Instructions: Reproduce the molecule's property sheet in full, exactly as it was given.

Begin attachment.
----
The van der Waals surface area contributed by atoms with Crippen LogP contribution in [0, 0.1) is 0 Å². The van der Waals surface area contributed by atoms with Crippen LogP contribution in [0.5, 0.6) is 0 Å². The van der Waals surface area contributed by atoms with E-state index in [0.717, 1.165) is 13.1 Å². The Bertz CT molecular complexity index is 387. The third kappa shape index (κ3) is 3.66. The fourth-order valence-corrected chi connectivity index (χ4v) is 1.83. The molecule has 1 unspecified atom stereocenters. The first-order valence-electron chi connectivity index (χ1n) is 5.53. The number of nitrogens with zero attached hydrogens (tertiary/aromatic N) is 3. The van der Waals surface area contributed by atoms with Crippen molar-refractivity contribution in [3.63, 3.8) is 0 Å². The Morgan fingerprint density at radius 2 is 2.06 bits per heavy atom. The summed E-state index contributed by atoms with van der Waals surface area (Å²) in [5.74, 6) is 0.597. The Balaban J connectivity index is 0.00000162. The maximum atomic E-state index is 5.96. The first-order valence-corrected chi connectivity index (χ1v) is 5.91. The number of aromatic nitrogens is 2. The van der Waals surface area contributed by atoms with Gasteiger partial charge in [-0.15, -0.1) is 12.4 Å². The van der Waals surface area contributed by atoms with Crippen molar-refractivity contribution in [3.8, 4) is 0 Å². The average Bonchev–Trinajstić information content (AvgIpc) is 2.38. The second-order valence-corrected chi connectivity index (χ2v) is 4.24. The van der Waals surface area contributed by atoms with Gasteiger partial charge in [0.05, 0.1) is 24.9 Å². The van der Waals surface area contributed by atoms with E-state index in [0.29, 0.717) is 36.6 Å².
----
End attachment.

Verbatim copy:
The van der Waals surface area contributed by atoms with Crippen LogP contribution in [0, 0.1) is 0 Å². The van der Waals surface area contributed by atoms with Crippen LogP contribution in [0.5, 0.6) is 0 Å². The van der Waals surface area contributed by atoms with E-state index in [0.717, 1.165) is 13.1 Å². The Bertz CT molecular complexity index is 387. The third kappa shape index (κ3) is 3.66. The fourth-order valence-corrected chi connectivity index (χ4v) is 1.83. The molecule has 1 unspecified atom stereocenters. The first-order valence-electron chi connectivity index (χ1n) is 5.53. The number of nitrogens with zero attached hydrogens (tertiary/aromatic N) is 3. The van der Waals surface area contributed by atoms with Crippen molar-refractivity contribution in [3.63, 3.8) is 0 Å². The Morgan fingerprint density at radius 2 is 2.06 bits per heavy atom. The summed E-state index contributed by atoms with van der Waals surface area (Å²) in [5.74, 6) is 0.597. The Balaban J connectivity index is 0.00000162. The maximum atomic E-state index is 5.96. The first-order valence-corrected chi connectivity index (χ1v) is 5.91. The number of aromatic nitrogens is 2. The van der Waals surface area contributed by atoms with Gasteiger partial charge in [-0.15, -0.1) is 12.4 Å². The van der Waals surface area contributed by atoms with Crippen molar-refractivity contribution in [3.8, 4) is 0 Å². The average Bonchev–Trinajstić information content (AvgIpc) is 2.38. The second-order valence-corrected chi connectivity index (χ2v) is 4.24. The van der Waals surface area contributed by atoms with Gasteiger partial charge in [0.05, 0.1) is 24.9 Å². The van der Waals surface area contributed by atoms with E-state index in [0.29, 0.717) is 36.6 Å².